“The 1000 X-Series leverages Keysight’s more than 60 years of oscilloscope expertise,” Hoffman said at the time of the introduction in March, adding that the scopes employ custom ASIC technology to combine an oscilloscope and optional WaveGen function generator in a compact form factor.3
National Instruments chose DesignCon in January to introduce its new high-performance model of the VirtualBench all-in-one instrument. The new version includes a 4-channel 350-MHz oscilloscope, vs. a 2-channel 100-MHz scope on the original version, introduced in June 2014. In addition, Ethernet connectivity on the enhanced version complements the original’s USB and Wi-Fi. The new version also boosts the instrument’s programmable power-supply current-output capability, offering outputs of +6, -25, and +25 V at up to 3, 1, and 1 A, respectively (vs. 1, 0.5, and 0.5 A on the original model). The software-based VirtualBench, which requires an external computer for the user interface, also includes a function generator, digital multimeter, and digital I/O.
RIGOL Technologies recently introduced its new DS2000E Series oscilloscope—a 2-channel instrument available with either 100-MHz or 200-MHz bandwidths (Figure 5). All models provide two analog channels with 50-Ω input impedance standard. It offers a real-time sample rate of 1 GS/s (on both channels), memory depth of up to 28 Mpoints standard, and waveform capture rate up to 50,000 waveforms/s. Targeting the basic oscilloscope market, the oscilloscope features an 8-inch WVGA intensity-graded display, network connectivity, hardware waveform record/playback, serial trigger and decode, and other advanced analysis capabilities and is priced starting at $647.
In addition, Saelig Co. Inc. announced that it is offering the GW Instek MDO-2000E Series oscilloscopes, which combine several test instruments in one enclosure (Figure 6). The series includes two instrument combinations: MDO-2000EG models have a built-in spectrum analyzer and a dual-channel 25-MHz arbitrary waveform generator, while the MDO-2000EX models feature a built-in spectrum analyzer, an arbitrary waveform generator, a 5,000-count DMM, and a 5-V, 1-A power supply. The MDO-2000E Series is available in three bandwidths— 70, 100, and 200 MHz—and in 2- or 4-channel models.
And Siglent is offering its SDS2000X Series Super Phosphor oscilloscopes (SPO) available in bandwidths of 70 MHz, 100 MHz, 200 MHz, and 300 MHz with a maximum sample rate of 2 GS/s. Features of the SPO technology, the company said, include a waveform capture rate up to 140,000 waveforms/s (normal mode) or 500,000 waveforms/s (sequence mode), support for 256-level intensity grading and a color temperature display, a record length up to 140 Mpoints, and a digital trigger system.
Scope complements spectrum analyzer
While many oscilloscopes incorporate spectrum-analysis functionality, an oscilloscope can also complement a separate spectrum analyzer. As an example, Rohde & Schwarz at EDI CON USA in September introduced its R&S FSW-B5000 option for the R&S FSW85 signal and spectrum analyzer. An analyzer equipped with the new option makes use of the R&S RTO2064 digital oscilloscope as an external digitizer, providing an equalized 5-GHz signal-analysis bandwidth (Figure 7). The combination can analyze wideband signals such as automotive radar FMCW chirp signals, IEEE 802.11ay signals, and 5G waveform candidates.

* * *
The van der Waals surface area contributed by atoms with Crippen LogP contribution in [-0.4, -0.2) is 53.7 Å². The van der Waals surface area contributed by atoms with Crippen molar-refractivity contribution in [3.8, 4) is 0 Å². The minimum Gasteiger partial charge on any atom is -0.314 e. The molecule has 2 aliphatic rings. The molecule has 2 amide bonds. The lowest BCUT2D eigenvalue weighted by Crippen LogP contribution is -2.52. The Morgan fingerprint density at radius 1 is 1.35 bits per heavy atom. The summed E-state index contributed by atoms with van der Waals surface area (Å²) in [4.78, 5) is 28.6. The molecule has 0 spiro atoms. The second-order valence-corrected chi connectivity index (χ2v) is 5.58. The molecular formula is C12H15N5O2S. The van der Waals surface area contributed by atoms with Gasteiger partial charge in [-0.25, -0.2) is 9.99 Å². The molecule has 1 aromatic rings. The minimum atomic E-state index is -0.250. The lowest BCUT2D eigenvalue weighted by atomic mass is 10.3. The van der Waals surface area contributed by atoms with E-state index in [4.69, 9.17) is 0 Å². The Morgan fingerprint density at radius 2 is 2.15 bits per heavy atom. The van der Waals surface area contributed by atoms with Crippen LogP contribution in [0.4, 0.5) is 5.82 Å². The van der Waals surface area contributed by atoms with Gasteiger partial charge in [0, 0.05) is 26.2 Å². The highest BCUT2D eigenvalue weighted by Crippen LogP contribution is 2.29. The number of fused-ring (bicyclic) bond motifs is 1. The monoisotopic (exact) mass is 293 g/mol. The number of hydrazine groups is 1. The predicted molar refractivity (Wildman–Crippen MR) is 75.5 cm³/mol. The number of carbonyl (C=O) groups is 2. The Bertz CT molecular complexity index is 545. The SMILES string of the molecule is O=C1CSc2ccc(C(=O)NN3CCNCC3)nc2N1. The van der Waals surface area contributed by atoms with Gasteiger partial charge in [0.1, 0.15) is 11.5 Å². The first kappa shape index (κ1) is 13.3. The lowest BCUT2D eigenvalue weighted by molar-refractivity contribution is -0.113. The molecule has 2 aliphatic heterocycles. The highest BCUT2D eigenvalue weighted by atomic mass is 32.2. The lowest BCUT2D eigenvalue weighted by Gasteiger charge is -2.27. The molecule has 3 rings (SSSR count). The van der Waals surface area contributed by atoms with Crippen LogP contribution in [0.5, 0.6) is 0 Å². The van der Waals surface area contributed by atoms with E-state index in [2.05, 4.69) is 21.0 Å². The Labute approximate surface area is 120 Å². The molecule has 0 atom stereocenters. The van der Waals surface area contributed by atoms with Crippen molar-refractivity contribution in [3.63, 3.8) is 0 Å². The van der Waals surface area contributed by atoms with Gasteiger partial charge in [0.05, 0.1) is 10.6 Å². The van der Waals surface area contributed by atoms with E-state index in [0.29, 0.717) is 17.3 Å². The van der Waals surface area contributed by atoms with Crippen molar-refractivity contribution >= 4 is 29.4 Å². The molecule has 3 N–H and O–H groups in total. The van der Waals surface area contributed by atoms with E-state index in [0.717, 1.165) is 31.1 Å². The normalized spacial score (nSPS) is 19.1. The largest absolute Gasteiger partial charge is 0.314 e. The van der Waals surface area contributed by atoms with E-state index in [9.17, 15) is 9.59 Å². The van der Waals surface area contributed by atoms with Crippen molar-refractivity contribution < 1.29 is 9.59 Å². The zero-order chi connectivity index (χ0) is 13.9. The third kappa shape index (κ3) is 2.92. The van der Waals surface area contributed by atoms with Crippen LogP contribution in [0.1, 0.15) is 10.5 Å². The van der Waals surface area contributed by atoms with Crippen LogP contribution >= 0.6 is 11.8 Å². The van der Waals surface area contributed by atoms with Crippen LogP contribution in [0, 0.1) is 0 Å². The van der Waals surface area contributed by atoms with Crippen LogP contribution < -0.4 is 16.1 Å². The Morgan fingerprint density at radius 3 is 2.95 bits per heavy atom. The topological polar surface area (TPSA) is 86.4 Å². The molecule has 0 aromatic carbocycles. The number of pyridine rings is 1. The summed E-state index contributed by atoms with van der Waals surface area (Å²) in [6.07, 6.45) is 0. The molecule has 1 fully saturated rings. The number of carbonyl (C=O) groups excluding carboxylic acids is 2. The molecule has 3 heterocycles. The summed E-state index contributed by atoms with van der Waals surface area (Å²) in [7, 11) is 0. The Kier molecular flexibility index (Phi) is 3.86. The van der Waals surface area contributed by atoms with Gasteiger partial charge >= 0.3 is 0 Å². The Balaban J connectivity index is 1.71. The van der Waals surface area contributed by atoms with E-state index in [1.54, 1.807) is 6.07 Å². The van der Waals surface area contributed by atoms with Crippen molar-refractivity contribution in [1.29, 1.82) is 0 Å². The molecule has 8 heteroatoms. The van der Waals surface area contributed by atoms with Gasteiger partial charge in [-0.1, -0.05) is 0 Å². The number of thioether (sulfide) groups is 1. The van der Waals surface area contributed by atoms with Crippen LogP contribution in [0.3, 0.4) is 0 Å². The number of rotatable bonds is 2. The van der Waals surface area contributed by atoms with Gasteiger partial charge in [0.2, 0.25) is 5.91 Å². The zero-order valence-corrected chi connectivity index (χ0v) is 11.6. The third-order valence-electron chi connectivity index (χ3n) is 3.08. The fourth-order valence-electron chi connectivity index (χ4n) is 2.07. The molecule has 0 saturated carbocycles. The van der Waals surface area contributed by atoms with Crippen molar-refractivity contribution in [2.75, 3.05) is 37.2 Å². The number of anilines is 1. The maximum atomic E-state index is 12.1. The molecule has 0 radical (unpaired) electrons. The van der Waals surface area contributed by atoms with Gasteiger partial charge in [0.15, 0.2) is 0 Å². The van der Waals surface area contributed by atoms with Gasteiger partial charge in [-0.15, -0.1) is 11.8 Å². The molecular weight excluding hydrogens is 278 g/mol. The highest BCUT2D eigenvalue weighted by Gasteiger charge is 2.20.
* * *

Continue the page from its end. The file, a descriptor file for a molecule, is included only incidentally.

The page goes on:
The amplitude and phase response of the R&S FSW85 together with the R&S FSW-B5000 are fully characterized at the factory across the entire frequency range, the company reports, with the amplitude and phase measurement accuracy guaranteed throughout the measurement bandwidth. The R&S FSW-B5000 supports center frequencies between 9.5 GHz and 90 GHz. For frequencies above 85 GHz, the R&S FSW85 needs to be equipped with the R&S FSW-B90G option, which extends the frequency range up to 90 GHz.
Scope and recorder
Finally, Yokogawa has introduced a new member of its ScopeCorder family, which, the company says, combines the strengths of an oscilloscope and a data recorder. The new portable battery-powered DL350 Scope-Corder offers the same high reliability and precision as the high-end DL850E and DL850EV models, yet it is optimized for testing and troubleshooting in the field.
The company reports that small data-logging instruments and oscilloscopes have often been used for field test. However, the data loggers lack the ability to measure and record rapidly changing waveforms, and the oscilloscopes accept only voltage signals and cannot continuously record data for long periods. In contrast, the DL350 can measure high-speed changes in voltage, temperature, strain, acceleration, frequency, and in-vehicle serial communication signals (CAN, LIN, and SENT) using a variety of plug-in modules, and it can store up to 50 days’ worth of data when using both its large internal memory and an SD card. The DL350 weighs 3.9 kg, half that of the higher-end DL850E/DL850EV. It offers up to eight analog and 16 digital channels with sample rates to 100 MS/s and resolution to 16 bits.
For vehicle testing (Figure 8), the DL350 has a global positioning system (GPS) function that enables location, speed, time, and other data to be correlated with waveform data collected during vehicle road tests. The DL350 comes with an intuitive touch-screen interface.
- Nelson, Rick, “Tektronix emphasizes spectrum analysis for scopes,” EE-Evaluation Engineering Online, Feb. 25, 2014.
- Nelson, Rick, “High-definition oscilloscopes optimize vertical resolution,” EE-Evaluation Engineering Online, Aug. 30, 2016.
- Nelson, Rick, “Low-cost scopes bring professional measurements to educators, small businesses,” Rick’s Blog, EE-Evaluation Engineering, March 9, 2017.
For more information:
- Keysight Technologies
- National Instruments
- Pico Technology
- Rigol Technologies
- Rohde & Schwarz
- Siglent Technologies
- Teledyne LeCroy